Jojo A. Robles

Selective justice

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It’s Groundhog Day in Makati. Or is it still Selective Justice Week?


In November 2013, the Sandiganbayan convicted the mayor of the town of Sta. Cruz, the capital of Laguna province, Domingo “Dennis” Panganiban, for illegally using public funds totaling P500,000 on a foreign trip. Panganiban, a member of the administration Liberal Party, still holds office and performs his official functions to this very day, as if nothing has happened.

Panganiban, as far as I know, was never suspended during the duration of his corruption trial. Even after his conviction on the serious criminal charge, he was never jailed, replaced or even removed from office.

I heard of Panganiban’s strange case several months back, when the Department of Interior and Local Government first attempted to suspend Makati Mayor Jejomar Erwin “Junjun” Binay for six months. The DILG, then as now, said it was merely enforcing a suspension order issued by the Ombudsman as the latter continues to investigate charges of corruption against the Vice President’s son in connection with the construction of the Makati City Hall parking building.

But Panganiban, who reportedly (and anomalously) was allowed by the anti-graft court to remain in office after posting bail, is just a small fish, really, in the Laguna Lake compared to Oriental Mindoro Gov. Alfonso “Boy” Umali, a known “BFF” of President Noynoy Aquino himself. Umali, a top dog of the LP, remains firmly locked into his governor’s chair even after he was sentenced only last April to up to 10 years in prison for illegally facilitating a loan of government funds to a shipowner amounting to P2.5 million.

Umali, according to the decision, was also penalized with the cancellation of retirement and other benefits and barred from serving the government. And yet, Umali is very much involved in fund-raising activities for the LP ahead of the 2016 elections, according to knowledgeable political operators.

Both Panganiban and Umali are the poster boys for the policy of “selective justice” that Vice President Jejomar Binay railed about soon after he cut ties with the administration and quit Aquino’s Cabinet.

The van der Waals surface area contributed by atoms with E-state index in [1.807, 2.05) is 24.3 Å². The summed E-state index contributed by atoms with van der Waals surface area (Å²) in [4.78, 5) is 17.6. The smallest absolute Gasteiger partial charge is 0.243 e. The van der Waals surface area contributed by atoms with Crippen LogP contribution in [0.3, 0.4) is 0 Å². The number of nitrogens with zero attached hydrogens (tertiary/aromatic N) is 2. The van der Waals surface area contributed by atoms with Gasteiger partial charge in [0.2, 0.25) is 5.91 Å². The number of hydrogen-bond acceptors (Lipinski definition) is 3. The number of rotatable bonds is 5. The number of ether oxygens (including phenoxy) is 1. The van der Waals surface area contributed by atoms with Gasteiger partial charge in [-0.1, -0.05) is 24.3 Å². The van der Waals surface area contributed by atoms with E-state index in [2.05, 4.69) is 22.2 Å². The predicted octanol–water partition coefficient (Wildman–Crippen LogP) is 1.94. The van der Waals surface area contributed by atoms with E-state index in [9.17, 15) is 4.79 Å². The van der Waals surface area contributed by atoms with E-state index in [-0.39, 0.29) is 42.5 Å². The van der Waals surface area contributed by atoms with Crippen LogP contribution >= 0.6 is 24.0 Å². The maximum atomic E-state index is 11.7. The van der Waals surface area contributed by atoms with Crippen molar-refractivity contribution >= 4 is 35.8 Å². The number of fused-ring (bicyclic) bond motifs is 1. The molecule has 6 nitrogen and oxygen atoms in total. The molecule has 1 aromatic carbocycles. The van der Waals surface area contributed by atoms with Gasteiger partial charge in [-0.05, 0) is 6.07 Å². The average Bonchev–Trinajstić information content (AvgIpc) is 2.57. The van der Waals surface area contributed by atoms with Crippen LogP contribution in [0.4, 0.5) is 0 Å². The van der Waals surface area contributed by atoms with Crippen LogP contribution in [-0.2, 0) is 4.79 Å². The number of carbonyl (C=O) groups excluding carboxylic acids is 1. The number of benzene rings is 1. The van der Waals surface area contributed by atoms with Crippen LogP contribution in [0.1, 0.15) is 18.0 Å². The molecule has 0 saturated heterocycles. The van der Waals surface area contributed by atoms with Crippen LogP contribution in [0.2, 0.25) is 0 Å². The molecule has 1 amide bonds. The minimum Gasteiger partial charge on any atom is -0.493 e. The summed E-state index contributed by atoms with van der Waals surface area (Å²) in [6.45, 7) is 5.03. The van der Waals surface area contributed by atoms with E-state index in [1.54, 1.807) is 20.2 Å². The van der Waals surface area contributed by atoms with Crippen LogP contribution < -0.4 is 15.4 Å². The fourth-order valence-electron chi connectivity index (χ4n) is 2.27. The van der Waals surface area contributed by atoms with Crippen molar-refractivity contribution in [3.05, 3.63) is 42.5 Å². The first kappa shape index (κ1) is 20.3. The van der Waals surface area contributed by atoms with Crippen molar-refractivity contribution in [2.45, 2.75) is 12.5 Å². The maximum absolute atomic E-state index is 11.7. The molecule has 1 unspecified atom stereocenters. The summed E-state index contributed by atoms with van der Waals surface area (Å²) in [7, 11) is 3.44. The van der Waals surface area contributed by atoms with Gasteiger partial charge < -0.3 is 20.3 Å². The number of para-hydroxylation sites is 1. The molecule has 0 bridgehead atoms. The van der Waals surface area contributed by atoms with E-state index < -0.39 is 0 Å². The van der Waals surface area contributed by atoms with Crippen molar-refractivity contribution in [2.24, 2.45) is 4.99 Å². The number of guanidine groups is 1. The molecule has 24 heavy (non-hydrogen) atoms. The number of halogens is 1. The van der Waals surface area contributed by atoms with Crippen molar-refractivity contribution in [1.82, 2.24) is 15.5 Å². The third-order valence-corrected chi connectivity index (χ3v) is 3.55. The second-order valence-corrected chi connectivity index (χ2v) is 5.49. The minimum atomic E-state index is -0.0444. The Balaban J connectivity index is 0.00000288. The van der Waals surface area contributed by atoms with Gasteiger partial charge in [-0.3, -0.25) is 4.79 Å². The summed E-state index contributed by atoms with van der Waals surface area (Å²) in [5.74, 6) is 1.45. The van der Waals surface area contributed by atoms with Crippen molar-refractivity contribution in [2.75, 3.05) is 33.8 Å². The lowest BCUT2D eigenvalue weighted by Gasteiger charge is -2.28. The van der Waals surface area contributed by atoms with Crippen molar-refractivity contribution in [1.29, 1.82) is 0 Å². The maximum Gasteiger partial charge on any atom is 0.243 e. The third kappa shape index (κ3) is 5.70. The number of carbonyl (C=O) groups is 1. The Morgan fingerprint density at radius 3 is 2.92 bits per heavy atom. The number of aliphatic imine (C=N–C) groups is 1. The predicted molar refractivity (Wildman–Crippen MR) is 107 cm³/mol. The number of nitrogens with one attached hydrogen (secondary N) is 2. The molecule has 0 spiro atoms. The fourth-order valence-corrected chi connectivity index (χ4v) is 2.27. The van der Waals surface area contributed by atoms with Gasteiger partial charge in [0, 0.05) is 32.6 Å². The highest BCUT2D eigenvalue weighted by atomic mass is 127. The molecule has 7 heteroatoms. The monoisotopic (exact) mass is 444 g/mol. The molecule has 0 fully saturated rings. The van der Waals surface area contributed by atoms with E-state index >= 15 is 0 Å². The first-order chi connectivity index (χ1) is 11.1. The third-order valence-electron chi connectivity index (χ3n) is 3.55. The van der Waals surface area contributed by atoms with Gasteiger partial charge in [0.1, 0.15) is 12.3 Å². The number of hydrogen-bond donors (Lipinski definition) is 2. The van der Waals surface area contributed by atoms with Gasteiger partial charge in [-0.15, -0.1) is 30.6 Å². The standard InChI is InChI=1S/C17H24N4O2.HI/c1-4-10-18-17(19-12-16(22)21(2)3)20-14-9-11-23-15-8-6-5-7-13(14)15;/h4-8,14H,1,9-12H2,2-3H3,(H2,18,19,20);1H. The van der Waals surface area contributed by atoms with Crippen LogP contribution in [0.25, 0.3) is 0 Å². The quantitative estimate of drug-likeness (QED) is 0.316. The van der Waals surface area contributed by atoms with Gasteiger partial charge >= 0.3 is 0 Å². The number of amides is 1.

For those unfamiliar with Groundhog Day, it’s a reference to a movie wherein the main character (played by Bill Murray) relives the same day over and over again. In the movie, the repetition is of Groundhog Day, wherein a groundhog supposedly predicts the arrival of spring for Americans of German descent in the Pennsylvania region.

But the people who want Mayor Binay suspended are apparently expecting a different result this time. After all, the policy of selective justice decrees that Binay should be removed even if he hasn’t been brought to court yet, even if both Panganiban and Umali remain secure in their posts even after being convicted.

* * *

But in a departure from the original script, Interior and Local Government Secretary Mar Roxas, widely believed to be the main challenger of Vice President Binay in next May’s presidential election, apparently has an even weaker case this time around than when he first tried to unseat the Makati mayor. This is because the earlier suspension order slapped on the mayor had to do with the alleged anomalous construction of the Makati City Hall parking building, which is at least supported by some documents.

This time around, Roxas is attempting to get the Makati mayor on the flimsier charge of the alleged irregularities attending the construction of a building of the Makati City Science High School, based entirely on hearsay evidence. And Roxas and Ombudsman Conchita Carpio-Morales are expecting that this new charge will stick.

If the Court of Appeals stopped the first attempt to suspend Mayor Binay on the City Hall building charge, I predict that it will have no trouble doing the same thing on this new accusation. Or else the CA will also act out of character and fail to play its part in this Groundhog Day reenactment.

Besides, I think that Aquino and Roxas don’t really expect to get the younger Binay to step down, because they must surely realize the lack of substance of this new complaint. I believe that this new assault on Makati is only intended to send a message to other local officials who may be planning on joining the elder Binay in his quest for the presidency that they, too, could expect “quickie” charges filed against them, with suspension orders issued just as quickly afterwards.

Of course, if Mayor Binay is somehow scared into stepping down, then that’s a bonus. And Vice Mayor Romulo “Kid” Pena, in yet another departure from the original script, can finally call himself a real mayor.

Somewhere, I can hear Dennis Panganiban and Boy Umali laughing about how sweet it is to be on the right side of the raging implementors of selective justice.

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